Face[t]s of First Language Loss
Routledge – 1999 – 248 pages
This book contributes to the understanding of first-language loss in both immigrant and indigenous communities in (at least) three ways. First, it provides insight into the process of language loss and the factors contributing to it. Second, it attempts to define, from an insider perspective, what it means to "lose" a language. Third, it analyzes the perceived consequences of first language loss in terms of social, academic, emotional, and economic factors--an approach previously lacking in research on language loss.
Most studies of first language loss are impersonal, even when they tell emotional stories. This polyphonic book about language loss and imperfect learning of heritage languages tells the inside story. Easy to read and yet academic, it gives voice to five different storytellers who relate the histories of their first language loss and analyzes themes from 21 life-history case studies of adults who had lost their first languages while learning English. The stories in this book make a compelling argument that heritage languages should be preserved, that ESL should be about developing bilinguals not English monolinguals.
Important reading for researchers, practitioners, and graduate students in ESL and bilingual education, multicultural education, cultural studies, and sociology, this book will also interest qualitative researchers as an example of a unique form of both doing and writing research.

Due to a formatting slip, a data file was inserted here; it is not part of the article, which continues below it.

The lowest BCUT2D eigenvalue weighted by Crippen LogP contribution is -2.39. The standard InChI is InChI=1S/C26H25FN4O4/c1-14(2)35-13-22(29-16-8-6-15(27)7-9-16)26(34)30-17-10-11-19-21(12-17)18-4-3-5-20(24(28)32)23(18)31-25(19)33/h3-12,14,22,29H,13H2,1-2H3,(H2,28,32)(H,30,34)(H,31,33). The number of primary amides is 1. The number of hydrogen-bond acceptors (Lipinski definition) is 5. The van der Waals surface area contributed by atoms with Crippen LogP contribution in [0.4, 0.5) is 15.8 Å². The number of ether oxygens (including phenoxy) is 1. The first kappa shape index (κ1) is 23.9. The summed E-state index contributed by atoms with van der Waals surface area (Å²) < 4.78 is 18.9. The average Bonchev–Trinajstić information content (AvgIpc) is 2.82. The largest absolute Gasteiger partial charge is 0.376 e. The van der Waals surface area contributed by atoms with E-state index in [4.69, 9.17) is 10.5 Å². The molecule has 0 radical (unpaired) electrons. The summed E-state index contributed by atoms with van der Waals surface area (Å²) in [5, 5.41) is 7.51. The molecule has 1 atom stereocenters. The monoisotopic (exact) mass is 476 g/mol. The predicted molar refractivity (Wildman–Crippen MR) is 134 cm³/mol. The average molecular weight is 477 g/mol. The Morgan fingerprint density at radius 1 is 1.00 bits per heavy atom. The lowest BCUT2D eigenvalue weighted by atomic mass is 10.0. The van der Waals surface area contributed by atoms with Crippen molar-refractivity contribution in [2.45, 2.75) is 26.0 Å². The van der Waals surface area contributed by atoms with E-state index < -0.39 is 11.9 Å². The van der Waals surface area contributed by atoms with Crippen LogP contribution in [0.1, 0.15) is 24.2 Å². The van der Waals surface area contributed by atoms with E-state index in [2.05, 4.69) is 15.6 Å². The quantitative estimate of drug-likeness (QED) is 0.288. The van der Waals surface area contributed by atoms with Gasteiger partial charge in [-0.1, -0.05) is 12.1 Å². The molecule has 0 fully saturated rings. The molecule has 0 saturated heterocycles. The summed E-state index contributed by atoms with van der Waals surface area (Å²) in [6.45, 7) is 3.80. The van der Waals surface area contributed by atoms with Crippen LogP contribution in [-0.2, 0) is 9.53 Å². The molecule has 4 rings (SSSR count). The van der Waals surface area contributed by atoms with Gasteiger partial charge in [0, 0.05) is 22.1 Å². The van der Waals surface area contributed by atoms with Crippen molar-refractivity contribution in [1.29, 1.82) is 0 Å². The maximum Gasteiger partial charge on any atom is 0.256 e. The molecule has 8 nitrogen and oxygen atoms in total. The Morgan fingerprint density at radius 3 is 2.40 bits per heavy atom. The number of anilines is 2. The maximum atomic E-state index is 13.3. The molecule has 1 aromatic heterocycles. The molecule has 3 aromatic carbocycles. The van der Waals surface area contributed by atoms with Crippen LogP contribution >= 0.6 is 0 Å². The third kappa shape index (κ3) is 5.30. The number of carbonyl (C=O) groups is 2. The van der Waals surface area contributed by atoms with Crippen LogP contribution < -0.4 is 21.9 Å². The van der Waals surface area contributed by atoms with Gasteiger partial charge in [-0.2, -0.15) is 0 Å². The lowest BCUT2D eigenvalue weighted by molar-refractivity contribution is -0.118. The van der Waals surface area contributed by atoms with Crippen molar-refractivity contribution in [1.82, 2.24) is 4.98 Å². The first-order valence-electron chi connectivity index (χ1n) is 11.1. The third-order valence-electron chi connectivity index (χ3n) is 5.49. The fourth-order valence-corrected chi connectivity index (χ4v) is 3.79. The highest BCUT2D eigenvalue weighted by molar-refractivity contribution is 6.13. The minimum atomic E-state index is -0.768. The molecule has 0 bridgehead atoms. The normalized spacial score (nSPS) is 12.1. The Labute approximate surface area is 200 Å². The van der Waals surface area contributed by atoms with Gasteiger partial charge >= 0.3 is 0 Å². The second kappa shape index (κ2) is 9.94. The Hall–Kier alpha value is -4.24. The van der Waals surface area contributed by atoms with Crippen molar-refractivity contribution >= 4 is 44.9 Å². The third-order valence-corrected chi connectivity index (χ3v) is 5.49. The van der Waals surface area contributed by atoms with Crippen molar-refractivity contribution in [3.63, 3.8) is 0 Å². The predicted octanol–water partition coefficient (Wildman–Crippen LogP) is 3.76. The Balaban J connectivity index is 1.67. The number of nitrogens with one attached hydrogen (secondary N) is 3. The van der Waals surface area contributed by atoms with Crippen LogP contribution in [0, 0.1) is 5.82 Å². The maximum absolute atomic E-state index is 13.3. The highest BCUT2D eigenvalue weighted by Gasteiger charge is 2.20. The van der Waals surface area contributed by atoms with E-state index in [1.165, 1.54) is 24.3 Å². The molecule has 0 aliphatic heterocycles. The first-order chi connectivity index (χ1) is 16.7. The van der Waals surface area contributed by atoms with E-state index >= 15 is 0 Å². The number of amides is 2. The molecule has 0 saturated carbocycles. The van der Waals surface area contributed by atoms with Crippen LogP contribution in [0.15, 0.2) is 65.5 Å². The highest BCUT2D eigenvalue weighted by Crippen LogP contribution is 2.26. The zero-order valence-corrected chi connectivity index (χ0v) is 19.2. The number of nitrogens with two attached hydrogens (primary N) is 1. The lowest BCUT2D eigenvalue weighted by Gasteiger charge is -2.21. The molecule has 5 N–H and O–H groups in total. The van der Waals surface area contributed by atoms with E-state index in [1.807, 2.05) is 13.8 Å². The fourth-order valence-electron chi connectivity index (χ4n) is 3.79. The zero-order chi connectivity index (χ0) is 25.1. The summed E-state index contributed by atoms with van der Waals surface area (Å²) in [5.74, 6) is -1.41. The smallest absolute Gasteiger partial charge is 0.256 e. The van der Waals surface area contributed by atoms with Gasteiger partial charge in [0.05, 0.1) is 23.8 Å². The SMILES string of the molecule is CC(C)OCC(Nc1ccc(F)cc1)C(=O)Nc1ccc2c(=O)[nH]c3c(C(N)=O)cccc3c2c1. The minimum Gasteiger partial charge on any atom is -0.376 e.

"Kouritzin's volume is not only a timely contribution to the field of FLL research but also timely from the point of view of the phenomenon under study itself….The book is indeed…important reading for researchers, practitioners, and graduate students in ESL and bilingual education, multicultural education, cultural studies, and sociology, and I would add sociolinguistics and applied linguistics….Kouritzin aims to produce an academic text that is written with the intent to delight as well as to inform…and is by and large successful in this endeavor."
—The International Journal of Bilingualism understanding of language to the study
"The book is absolutely unique in terms of its goal and its methodology. In fact I cannot think of any other work that shares even one of these two elements with this book. The book is easy to read, yet highly academic."
"This book is a fascinating read -- I read it in one sitting. The book is indeed, as the blurb suggests, 'important reading for researchers, practitioners, and graduate students in ESL and bilingual education, multicultural education, cultural studies, and sociology,'…sociolinguistics and applied linguistics."
"Although most studies of language acquisition and loss are largely academic and deal with impersonal statistical subjects, this book provides a refreshing contrast….This is a highly readable book, containing detailed life-history case studies, and one that describes what it means to lose a language in terms of participation in the social, educational, and economic systems of both current and previous speech communities relevant to individuals at the time of interview….will serve as an important reading for researchers into language loss, bilingual education, multicultural education, and sociology, since it is full of insight into an area of ESL that should not be neglected. The unique form of research and gathering qualitative data that Kouritizin has undertaken will interest anyone engaged in similar work.